Because of the binding constraints of European treaties and EU law, there are few remaining lines of attack against the Bank of Slovenia’s independence. This article places these developments within the normative and positive contexts of free markets.
This year’s Economic Freedom of the World Network meeting will be held on the beautiful lake Bled. The lake is situated in a picturesque environment, surrounded by mountains and forests. This year’s paper contest theme is “Which Way to the Economic Freedom Revolution?”.
The 9th annual Liberty Seminars Slovenia will be held between September 1-5, 2016 at Hotel Jezero, Lake Bohinj, Slovenia. The event is a life-time opportunity to DISCUSS, PRESENT & DEBATE human rights, markets, public policies and law in breathtaking scenery of the Julian Alps.
On Wednesday, December 2, 2015, Svetilnik hosted a roundtable discussion on ‘The Current State of Democracy in Slovenia’, the discussants being Milan Brglez, PhD the President of the National Assembly and Matej Tonin, MA, an opposition member of parliament.
The 8th annual Liberty Seminars Slovenia were held between September 23-28, 2015 at Lake Bohinj, Slovenia, and brought together a widely diverse group of attendees and lecturers from all over the world, seeking an opportunity to debate current economic and political topics, human rights, and legal systems through the comparative lens.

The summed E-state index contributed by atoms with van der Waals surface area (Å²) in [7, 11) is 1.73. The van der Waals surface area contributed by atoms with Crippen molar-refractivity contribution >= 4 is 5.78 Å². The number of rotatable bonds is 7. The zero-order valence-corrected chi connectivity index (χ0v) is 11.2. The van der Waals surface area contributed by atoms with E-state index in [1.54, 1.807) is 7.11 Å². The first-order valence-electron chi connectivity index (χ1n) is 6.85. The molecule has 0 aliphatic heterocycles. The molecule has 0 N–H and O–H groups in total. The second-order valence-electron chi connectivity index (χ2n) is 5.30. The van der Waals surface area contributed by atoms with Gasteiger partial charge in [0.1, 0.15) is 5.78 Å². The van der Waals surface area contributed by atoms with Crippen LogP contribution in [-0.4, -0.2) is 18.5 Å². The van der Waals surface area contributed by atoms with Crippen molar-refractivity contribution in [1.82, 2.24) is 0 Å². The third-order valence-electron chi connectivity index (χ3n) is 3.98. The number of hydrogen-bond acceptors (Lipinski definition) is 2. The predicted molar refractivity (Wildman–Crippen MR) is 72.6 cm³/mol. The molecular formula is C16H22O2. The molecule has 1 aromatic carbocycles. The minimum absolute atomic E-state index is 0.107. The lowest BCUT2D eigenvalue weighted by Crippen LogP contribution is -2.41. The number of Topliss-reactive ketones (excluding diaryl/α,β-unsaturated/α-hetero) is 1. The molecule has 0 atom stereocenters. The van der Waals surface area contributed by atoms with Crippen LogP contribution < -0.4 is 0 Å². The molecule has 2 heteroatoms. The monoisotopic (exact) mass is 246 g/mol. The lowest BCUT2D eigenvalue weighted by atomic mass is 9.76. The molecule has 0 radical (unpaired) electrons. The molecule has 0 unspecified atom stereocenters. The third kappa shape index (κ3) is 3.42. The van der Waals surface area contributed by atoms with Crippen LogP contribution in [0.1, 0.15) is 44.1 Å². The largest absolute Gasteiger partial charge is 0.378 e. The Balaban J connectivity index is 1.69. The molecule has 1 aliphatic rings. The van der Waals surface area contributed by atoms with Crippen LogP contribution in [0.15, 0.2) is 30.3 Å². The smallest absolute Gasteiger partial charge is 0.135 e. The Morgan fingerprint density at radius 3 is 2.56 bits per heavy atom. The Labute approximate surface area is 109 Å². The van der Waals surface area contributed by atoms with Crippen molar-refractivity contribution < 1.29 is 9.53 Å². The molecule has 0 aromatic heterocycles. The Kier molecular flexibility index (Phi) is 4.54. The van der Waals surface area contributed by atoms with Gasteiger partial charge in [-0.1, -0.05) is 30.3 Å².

An outdoor celebration of Milton Friedman’s heritage? Why not! On August 31, 2015, Svetilnik in cooperation with the Friedman Foundation for Educational Choice held in Celje, Slovenia, a tennis tournament followed by an evening of discussions on the Nobel laureate’s life’s work and a barbecue.
The 8th annual Liberty Seminars will be held between September 23-28, 2015 at Hotel Jezero, Lake Bohinj, Slovenia. The event is a life-time opportunity to DISCUSS, PRESENT & DEBATE human rights, markets, public policies and law in breathtaking scenery of the Julian Alps.
On June 13, 2015, the Slovenes celebrated the Tax Freedom Day – a day the Slovenes stopped working for the government and actually started earning icome for themselves. The “holiday“ illustrates how much taxes do the Slovenes pay each year.
The Slovenian experience with privatisation has been marked by two phenomena. First, the Slovenian State did not exit enough business – there was widespread failure to privatise. Second, the privatisation campaigns that were undertaken suffered from several severe problems – there was widespread privatisation failure. Both phenomena were related even though the precise relationship can be modelled in several ways.